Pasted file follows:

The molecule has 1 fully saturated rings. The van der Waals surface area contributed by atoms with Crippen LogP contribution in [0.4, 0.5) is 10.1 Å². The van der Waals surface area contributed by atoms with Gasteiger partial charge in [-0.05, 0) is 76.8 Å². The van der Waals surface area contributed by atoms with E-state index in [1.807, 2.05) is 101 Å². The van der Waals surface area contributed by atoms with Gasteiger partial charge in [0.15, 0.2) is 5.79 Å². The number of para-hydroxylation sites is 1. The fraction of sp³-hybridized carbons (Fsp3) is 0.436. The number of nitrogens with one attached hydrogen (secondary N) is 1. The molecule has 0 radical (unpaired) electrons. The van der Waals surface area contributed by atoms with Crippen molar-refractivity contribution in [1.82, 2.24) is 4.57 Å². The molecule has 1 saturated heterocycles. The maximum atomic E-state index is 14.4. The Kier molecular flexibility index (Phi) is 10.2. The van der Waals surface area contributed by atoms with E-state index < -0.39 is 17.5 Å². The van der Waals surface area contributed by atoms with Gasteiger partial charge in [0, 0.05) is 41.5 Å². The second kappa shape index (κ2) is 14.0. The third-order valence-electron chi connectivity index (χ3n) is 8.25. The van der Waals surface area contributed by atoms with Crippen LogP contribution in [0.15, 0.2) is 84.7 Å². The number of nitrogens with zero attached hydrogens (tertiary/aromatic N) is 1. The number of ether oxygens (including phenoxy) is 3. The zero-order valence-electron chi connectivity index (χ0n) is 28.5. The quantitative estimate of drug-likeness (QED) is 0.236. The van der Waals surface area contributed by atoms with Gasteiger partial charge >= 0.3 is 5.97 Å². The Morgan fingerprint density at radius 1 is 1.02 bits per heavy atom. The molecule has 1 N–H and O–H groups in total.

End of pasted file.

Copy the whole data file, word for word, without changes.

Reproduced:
The molecule has 1 fully saturated rings. The van der Waals surface area contributed by atoms with Crippen LogP contribution in [0.4, 0.5) is 10.1 Å². The van der Waals surface area contributed by atoms with Gasteiger partial charge in [-0.05, 0) is 76.8 Å². The van der Waals surface area contributed by atoms with E-state index in [1.807, 2.05) is 101 Å². The van der Waals surface area contributed by atoms with Gasteiger partial charge in [0.15, 0.2) is 5.79 Å². The number of para-hydroxylation sites is 1. The fraction of sp³-hybridized carbons (Fsp3) is 0.436. The number of nitrogens with one attached hydrogen (secondary N) is 1. The molecule has 0 radical (unpaired) electrons. The van der Waals surface area contributed by atoms with Crippen molar-refractivity contribution in [1.82, 2.24) is 4.57 Å². The molecule has 1 saturated heterocycles. The maximum atomic E-state index is 14.4. The Kier molecular flexibility index (Phi) is 10.2. The van der Waals surface area contributed by atoms with E-state index < -0.39 is 17.5 Å². The van der Waals surface area contributed by atoms with Gasteiger partial charge in [0, 0.05) is 41.5 Å². The second kappa shape index (κ2) is 14.0. The third-order valence-electron chi connectivity index (χ3n) is 8.25. The van der Waals surface area contributed by atoms with Crippen LogP contribution in [0.15, 0.2) is 84.7 Å². The number of nitrogens with zero attached hydrogens (tertiary/aromatic N) is 1. The number of ether oxygens (including phenoxy) is 3. The zero-order valence-electron chi connectivity index (χ0n) is 28.5. The quantitative estimate of drug-likeness (QED) is 0.236. The van der Waals surface area contributed by atoms with Gasteiger partial charge >= 0.3 is 5.97 Å². The Morgan fingerprint density at radius 1 is 1.02 bits per heavy atom. The molecule has 1 N–H and O–H groups in total.